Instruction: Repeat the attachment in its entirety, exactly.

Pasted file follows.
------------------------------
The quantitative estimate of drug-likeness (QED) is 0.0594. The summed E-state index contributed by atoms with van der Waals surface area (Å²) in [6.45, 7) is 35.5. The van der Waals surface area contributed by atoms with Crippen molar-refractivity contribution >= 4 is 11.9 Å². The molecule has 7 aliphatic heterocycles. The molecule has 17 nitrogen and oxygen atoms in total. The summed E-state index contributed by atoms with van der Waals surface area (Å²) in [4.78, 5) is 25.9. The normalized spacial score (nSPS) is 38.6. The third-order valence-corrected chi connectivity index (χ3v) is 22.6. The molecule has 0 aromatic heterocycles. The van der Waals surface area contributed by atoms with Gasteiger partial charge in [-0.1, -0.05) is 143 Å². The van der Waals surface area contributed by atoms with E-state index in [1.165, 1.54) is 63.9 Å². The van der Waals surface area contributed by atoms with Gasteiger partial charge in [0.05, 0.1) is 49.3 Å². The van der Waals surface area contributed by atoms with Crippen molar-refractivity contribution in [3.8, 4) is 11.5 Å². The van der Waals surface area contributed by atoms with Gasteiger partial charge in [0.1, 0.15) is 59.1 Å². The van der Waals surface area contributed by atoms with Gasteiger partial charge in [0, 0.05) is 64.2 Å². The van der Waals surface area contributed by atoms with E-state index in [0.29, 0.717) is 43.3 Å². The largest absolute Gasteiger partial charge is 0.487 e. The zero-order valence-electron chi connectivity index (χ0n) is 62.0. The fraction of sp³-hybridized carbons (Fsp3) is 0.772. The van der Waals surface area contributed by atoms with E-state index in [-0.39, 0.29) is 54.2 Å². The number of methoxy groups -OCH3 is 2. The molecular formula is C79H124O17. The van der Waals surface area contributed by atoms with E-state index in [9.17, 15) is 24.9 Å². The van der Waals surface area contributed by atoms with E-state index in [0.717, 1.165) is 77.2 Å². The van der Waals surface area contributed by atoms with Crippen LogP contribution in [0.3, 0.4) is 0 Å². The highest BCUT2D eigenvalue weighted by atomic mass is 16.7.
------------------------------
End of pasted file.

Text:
The quantitative estimate of drug-likeness (QED) is 0.0594. The summed E-state index contributed by atoms with van der Waals surface area (Å²) in [6.45, 7) is 35.5. The van der Waals surface area contributed by atoms with Crippen molar-refractivity contribution >= 4 is 11.9 Å². The molecule has 7 aliphatic heterocycles. The molecule has 17 nitrogen and oxygen atoms in total. The summed E-state index contributed by atoms with van der Waals surface area (Å²) in [4.78, 5) is 25.9. The normalized spacial score (nSPS) is 38.6. The third-order valence-corrected chi connectivity index (χ3v) is 22.6. The molecule has 0 aromatic heterocycles. The van der Waals surface area contributed by atoms with Gasteiger partial charge in [-0.1, -0.05) is 143 Å². The van der Waals surface area contributed by atoms with E-state index in [1.165, 1.54) is 63.9 Å². The van der Waals surface area contributed by atoms with Gasteiger partial charge in [0.05, 0.1) is 49.3 Å². The van der Waals surface area contributed by atoms with Crippen molar-refractivity contribution in [3.8, 4) is 11.5 Å². The van der Waals surface area contributed by atoms with Gasteiger partial charge in [0.1, 0.15) is 59.1 Å². The van der Waals surface area contributed by atoms with Gasteiger partial charge in [0, 0.05) is 64.2 Å². The van der Waals surface area contributed by atoms with E-state index in [0.29, 0.717) is 43.3 Å². The largest absolute Gasteiger partial charge is 0.487 e. The zero-order valence-electron chi connectivity index (χ0n) is 62.0. The fraction of sp³-hybridized carbons (Fsp3) is 0.772. The van der Waals surface area contributed by atoms with E-state index in [-0.39, 0.29) is 54.2 Å². The number of methoxy groups -OCH3 is 2. The molecular formula is C79H124O17. The van der Waals surface area contributed by atoms with E-state index in [9.17, 15) is 24.9 Å². The van der Waals surface area contributed by atoms with E-state index in [0.717, 1.165) is 77.2 Å². The van der Waals surface area contributed by atoms with Crippen LogP contribution in [0.3, 0.4) is 0 Å². The highest BCUT2D eigenvalue weighted by atomic mass is 16.7.